Death Row Portraits: James Barnes & Linda Anita Carty
“When I talk to you, it does not necessarily mean that I have to like you. But I respect you and you are a human being, and I think human beings should not be executed.” — Werner Herzog
Death Row – Portrait of James Barnes
With: James Barnes, Tod Goodyear, Jeannice Barnes
Festivals: Berlin 2012
Death Row – Portrait of Linda Anita Carty
With: Linda Carty, Chris Robinson, Connie Spence, Jovelle Joubert, Michael Goldberg
Festivals: Berlin 2012
Conceived alongside the feature Into the Abyss, the Death Row series consists of four riveting hour-long documentaries, each an exemplary, in-depth true crime report in itself. Each is shaped around an interview with a convicted killer (or two) awaiting his or her appointment with a lethal injection. Herzog’s line of enquiry is forthright: how do people, and the state, go about killing other people? What were they thinking then? What are they thinking now? What is even true about the stories they tell? Others connected with the cases – victims, police, lawyers, relatives – are drawn into Herzog’s enquiry.
This session features interviews with James Barnes and Linda Anita Carty. In 1988 James Barnes climbed into an apartment building in Melbourne, Florida with the firm intention of raping Patricia Patsy Miller. After the rape, he killed her. When he was finally arraigned for this crime Barnes was already serving a prison sentence for having strangled a woman, but it is only once he finds himself on death row that he admits to having committed other murders. Is his a case of genuine remorse or a ruse to postpone execution?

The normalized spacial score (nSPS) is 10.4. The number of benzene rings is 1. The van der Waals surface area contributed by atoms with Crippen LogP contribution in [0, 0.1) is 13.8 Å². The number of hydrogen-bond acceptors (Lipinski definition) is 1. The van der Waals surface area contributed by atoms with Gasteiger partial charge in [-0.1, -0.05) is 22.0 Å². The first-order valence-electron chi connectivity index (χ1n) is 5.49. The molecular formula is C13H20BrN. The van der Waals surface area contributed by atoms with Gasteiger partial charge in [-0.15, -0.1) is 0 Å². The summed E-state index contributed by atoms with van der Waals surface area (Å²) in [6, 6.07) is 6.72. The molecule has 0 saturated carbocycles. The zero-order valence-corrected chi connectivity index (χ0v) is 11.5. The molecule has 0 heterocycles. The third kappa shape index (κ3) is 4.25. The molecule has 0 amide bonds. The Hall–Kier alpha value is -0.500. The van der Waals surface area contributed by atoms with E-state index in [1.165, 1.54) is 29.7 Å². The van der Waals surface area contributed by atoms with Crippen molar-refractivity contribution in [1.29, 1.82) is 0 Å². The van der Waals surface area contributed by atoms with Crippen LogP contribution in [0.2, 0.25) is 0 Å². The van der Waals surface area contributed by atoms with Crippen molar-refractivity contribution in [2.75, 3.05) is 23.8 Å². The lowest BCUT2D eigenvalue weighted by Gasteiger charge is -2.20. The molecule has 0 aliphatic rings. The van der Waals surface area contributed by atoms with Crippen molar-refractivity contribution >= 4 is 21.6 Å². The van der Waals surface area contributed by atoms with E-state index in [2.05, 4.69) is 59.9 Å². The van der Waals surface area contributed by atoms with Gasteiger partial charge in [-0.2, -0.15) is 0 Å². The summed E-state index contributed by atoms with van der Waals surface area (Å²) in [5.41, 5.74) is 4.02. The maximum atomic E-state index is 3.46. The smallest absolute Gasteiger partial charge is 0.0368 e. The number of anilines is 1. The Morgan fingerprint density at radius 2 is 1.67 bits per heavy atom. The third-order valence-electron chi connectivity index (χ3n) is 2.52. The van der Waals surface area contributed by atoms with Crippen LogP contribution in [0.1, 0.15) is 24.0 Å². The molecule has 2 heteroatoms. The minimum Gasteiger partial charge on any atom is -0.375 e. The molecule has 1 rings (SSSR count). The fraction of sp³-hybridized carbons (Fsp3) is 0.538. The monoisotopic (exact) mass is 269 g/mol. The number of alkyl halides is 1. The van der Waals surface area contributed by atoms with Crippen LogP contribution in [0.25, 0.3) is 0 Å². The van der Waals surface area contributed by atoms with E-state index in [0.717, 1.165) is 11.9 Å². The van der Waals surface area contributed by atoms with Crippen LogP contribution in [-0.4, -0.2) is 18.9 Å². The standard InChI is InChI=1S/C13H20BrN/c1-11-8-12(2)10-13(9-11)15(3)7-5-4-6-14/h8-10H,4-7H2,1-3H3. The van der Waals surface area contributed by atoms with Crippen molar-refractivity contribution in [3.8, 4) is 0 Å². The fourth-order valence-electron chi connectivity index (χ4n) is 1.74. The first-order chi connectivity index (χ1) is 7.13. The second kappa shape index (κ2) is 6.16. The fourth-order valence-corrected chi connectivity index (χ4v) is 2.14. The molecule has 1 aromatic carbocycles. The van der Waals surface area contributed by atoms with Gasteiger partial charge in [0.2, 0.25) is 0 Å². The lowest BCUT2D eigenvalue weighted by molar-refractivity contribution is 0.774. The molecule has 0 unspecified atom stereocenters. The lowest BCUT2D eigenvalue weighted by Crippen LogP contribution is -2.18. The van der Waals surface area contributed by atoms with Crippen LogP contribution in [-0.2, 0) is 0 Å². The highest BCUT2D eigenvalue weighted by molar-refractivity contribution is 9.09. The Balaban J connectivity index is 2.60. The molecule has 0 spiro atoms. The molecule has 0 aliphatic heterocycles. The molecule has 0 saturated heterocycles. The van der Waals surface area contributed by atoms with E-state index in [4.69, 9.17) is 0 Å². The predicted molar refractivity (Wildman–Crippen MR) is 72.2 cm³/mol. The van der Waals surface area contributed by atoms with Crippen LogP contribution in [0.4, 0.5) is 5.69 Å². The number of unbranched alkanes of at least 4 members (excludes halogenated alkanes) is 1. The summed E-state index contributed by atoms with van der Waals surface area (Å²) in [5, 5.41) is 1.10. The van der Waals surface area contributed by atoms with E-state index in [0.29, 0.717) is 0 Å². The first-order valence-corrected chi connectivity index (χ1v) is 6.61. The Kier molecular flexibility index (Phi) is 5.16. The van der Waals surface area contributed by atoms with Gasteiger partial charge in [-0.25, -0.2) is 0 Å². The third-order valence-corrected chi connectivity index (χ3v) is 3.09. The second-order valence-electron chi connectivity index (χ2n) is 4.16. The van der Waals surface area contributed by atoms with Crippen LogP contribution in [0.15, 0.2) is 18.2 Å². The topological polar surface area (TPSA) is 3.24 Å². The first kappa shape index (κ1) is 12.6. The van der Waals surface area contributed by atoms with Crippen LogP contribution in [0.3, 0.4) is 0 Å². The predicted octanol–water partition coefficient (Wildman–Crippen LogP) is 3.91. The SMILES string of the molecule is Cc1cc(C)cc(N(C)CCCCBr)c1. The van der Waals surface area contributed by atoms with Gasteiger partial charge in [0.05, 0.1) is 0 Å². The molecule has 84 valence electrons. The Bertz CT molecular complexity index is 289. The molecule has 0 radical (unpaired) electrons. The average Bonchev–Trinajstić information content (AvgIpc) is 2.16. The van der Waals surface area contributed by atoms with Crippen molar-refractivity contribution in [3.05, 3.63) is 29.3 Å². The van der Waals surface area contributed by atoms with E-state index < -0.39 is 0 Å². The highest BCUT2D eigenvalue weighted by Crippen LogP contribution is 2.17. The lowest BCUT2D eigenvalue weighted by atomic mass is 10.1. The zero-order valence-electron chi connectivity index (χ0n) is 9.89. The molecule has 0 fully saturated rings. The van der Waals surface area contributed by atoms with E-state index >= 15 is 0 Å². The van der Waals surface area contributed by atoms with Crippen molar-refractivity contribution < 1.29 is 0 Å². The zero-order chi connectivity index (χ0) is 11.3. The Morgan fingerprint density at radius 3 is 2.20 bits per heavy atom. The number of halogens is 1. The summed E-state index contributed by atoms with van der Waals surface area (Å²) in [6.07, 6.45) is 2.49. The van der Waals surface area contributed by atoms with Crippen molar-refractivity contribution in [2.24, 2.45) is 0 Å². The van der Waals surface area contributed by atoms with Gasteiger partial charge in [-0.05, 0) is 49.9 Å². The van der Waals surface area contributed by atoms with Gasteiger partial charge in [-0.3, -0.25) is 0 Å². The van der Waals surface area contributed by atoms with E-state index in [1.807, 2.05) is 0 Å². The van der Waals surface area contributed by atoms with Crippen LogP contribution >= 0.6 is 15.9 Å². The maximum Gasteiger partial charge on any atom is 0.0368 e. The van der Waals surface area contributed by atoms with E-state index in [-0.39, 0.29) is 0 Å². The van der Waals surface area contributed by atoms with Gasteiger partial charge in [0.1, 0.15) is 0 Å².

Linda Anita Carty is black and has both American and British nationalities. She has been sentenced to death for the murder twenty-five-year-old Joana Rodrigues in order to kidnap the latter’s three-day old son. Three accomplices kidnapped Joana and left her to suffocate. Carty, who is believed to be the instigator of the abduction but who was verifiably absent during the crime, was the only one sentenced to death.
“Werner Herzog has become the indispensable Virgil of 21st-century film space, the best and most indefatigable guide through wonders and horrors that should astound us and rarely otherwise do… In his latest, Death Row, he succeeds in making the TV-doc dynamic feel fresh, meaningful, and appalling… The simple approach is… cinema as people telling stories, revealing far more than they mean to. (Crime photos are useful, too.) But Herzog’s inquisitiveness is its own brand, now as always, and though America has been just one detour among many for him, it’s a terrain that comes off more apocalyptically bleak in his gimlet eyes here than in any film since the first Paradise Lostdoc.” — Michael Atkinson, Village Voice
PROUDLY SUPPORTED BY GOETHE-INSTITUT